There was a moment in watching the first episode of the third season of True Detective when I knew we were in good hands. The lead actor is looking into a closet and the camera moves left to right. He stands up a little too tall and we lose his eyes in the top of the door frame. In the back of my mind, I'm thinking, " Boom down, boom down," and then as if by magic, the camera gracefully lowers in a diagonal until the actor's eyes are fully visible. Now it's entirely possible that the operator was frantically reaching back and signalling a vigorous thumbs down, but I don't think so. I think it was a dolly grip putting the camera where it should be to make the shot work (which is our job. Welcome to Dollygrippery).
  The first season of True Detective was the ultimate slow burn. As I watched it I was constantly filled with a sense of dread. Camera movement was a huge part of this. The thing was filled with slow pushes and unmotivated wraparounds that heightened the intensity the way good camera movement should. And who can forget that spectacular endless Steadicam shot by my friend (and current camera operator) Chris McGuire. Then came the second season. Bleahh.
   That's all I have to say about that.
   The third season reintroduces the sense of dread that made the first season so watchable. Everyone is a suspect. You get the feeling that things are happening under the surface. The story moves along slowly, propelled with beautiful unmotivated pushes and lateral moves. The photography and compositions are gorgeous and add to the feeling that something really awful is about to happen. The camera rarely stops and, under the skilled hand of dolly grips Tommy Ruffner and Dustin VonLossberg, brings back that slow burn I've been waiting for since season one.
   Nice work!
Time for a refill!

Monday, January 07, 2019

Laid Up

  I had a minor surgical procedure done. Most of you men can guess what it was but it left me couchbound for a day or two. During that time I had an opportunity to read some twitter and came across a well known actor who had congratulated a director, DP, and operator for a movie they had done. In my normal defensive asshole fashion I asked what about the dolly grip, who made the shots possible  and am waiting for my response. This is the kind of thing I've been railing about for years now. We are one third of any shot that happens, yet get one third of the money (thank you local 80) I'll let you know when I receive a response. I will also write a year in review post when my "surgical area" stops hurting,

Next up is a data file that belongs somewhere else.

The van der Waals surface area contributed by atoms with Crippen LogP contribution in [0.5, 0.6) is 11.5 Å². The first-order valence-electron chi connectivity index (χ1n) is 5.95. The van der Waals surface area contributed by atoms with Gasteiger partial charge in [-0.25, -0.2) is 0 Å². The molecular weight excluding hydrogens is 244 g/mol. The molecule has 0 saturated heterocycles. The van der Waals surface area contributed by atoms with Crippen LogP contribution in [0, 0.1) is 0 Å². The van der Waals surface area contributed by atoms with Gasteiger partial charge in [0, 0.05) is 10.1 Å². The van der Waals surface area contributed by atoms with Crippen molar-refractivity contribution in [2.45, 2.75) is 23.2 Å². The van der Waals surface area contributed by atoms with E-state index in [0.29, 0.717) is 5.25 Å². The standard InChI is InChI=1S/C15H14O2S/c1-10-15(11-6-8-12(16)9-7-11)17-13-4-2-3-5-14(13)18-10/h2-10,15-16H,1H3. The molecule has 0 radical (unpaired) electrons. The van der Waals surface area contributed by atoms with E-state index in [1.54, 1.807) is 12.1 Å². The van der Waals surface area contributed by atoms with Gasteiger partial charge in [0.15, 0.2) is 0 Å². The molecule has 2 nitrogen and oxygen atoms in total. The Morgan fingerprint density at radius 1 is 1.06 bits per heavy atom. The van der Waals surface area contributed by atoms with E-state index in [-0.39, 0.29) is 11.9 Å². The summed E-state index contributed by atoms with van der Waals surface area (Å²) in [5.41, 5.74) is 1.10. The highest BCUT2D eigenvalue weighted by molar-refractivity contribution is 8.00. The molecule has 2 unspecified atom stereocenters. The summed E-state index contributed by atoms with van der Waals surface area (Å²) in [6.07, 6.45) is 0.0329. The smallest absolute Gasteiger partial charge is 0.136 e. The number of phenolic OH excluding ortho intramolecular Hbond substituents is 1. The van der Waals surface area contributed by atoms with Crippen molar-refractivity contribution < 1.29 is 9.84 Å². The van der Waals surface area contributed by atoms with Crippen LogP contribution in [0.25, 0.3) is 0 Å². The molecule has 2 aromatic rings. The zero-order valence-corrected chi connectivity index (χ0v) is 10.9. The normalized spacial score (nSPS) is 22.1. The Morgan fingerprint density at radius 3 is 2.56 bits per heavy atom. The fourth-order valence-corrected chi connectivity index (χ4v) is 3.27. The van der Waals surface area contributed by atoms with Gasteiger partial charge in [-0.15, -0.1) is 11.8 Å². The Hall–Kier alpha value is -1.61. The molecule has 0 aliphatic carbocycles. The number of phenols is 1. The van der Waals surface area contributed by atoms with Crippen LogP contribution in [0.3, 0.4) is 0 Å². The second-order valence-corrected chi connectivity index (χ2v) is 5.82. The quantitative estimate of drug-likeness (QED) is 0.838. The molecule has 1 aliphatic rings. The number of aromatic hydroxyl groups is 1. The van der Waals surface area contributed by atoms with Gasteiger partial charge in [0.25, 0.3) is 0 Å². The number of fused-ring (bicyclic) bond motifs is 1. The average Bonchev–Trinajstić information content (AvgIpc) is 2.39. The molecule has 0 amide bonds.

Till then, the doctor says there is no restriction on cocktails. Lucky me.
Take nothing less than you are worth
Learn your craft.

Saturday, December 08, 2018

Congratulations John Mang!

  Dollygrippery would like to congratulate John "Mango" Mang for his reception of the 2018 SOC Lifetime Achievement Award for Motion Picture Camera Platform Operator (OK, Dolly Grip) Mango has been moving cameras for years for Steven Spielberg on Lincoln and Munich, as well as War of the Worlds. Although I don't know him personally, we do know a lot of the same people. Congratulations, Mango for a well deserved honor. You make us all look good!

Saturday, December 01, 2018

The Right Tool For The Job

  Earlier this year I was called in to do "additional photography" on a movie that had shot here earlier. Now, this was a very big movie. Fine. I went in and it all went well. Until one day when it was decided that the 50' Technocrane we were using wasn't big enough to do one shot they wanted. OK, they brought in a 75'. Now I'll say right off the bat that I hate these cranes. Once you get over 50' it becomes impossible to control these monsters. So, here we are. We are on a set built outside with the 75' on a platform for a rather easy pullback with two characters through the set. We get that and move on. At this point, it gets hairy. Now they want to do some rather intricate moves around the characters as they talk and go into a quick pullback to the edge of the set which involves a swing and a pickle. As an added bonus, the DP has boxed in the set with 20' by 30' bounces leaving me a 20' hole to work through. From 50' away. It did not go well. I ended up (after almost hitting one actor and brushing the other with the camera and taking out a 20' by 30' frame) hanging on to the front of the arm and basically getting dragged around by the pickle guy. This is after I spat into my headset, "I'm not doing this. I'm done."  This often happens when these oversized cranes show up. They get the big shot it was brought in for, and then since it's there, they want to do detailed work with it. It doesn't work. You can't swoop a 75' arm from a wide shot into an over the shoulder and circle around and do a bunch of fancy stuff that should be done on a dolly. So the end result is I look like a jackass. It's happened twice to me now on rather high profile pictures and so I'm putting out a heads-up. When this thing shows up, it's for a certain shot. Don't let the powers that be suck you into an unwinnable situation. Hold your ground and explain that this is the wrong tool for detailed work. I got embarrassed, It won't happen again.